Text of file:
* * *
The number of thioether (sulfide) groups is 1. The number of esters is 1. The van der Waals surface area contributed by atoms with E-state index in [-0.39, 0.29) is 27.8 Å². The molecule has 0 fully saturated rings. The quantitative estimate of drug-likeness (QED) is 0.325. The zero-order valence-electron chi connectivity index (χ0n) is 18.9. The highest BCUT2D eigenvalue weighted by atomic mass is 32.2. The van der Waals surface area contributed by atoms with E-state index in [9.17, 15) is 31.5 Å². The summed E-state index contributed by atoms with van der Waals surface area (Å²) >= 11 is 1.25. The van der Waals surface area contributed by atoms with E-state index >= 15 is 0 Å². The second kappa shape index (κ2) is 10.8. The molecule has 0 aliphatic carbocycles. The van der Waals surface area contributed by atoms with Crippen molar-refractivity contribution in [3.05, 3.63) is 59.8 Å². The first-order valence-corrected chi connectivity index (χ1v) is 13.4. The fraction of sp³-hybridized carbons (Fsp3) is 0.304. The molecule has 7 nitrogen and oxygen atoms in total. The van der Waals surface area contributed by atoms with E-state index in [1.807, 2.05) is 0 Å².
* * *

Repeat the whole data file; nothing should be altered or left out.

The number of thioether (sulfide) groups is 1. The number of esters is 1. The van der Waals surface area contributed by atoms with E-state index in [-0.39, 0.29) is 27.8 Å². The molecule has 0 fully saturated rings. The quantitative estimate of drug-likeness (QED) is 0.325. The zero-order valence-electron chi connectivity index (χ0n) is 18.9. The highest BCUT2D eigenvalue weighted by atomic mass is 32.2. The van der Waals surface area contributed by atoms with E-state index in [9.17, 15) is 31.5 Å². The summed E-state index contributed by atoms with van der Waals surface area (Å²) >= 11 is 1.25. The van der Waals surface area contributed by atoms with E-state index >= 15 is 0 Å². The second kappa shape index (κ2) is 10.8. The molecule has 0 aliphatic carbocycles. The van der Waals surface area contributed by atoms with Crippen molar-refractivity contribution in [3.05, 3.63) is 59.8 Å². The first-order valence-corrected chi connectivity index (χ1v) is 13.4. The fraction of sp³-hybridized carbons (Fsp3) is 0.304. The molecule has 7 nitrogen and oxygen atoms in total. The van der Waals surface area contributed by atoms with E-state index in [1.807, 2.05) is 0 Å².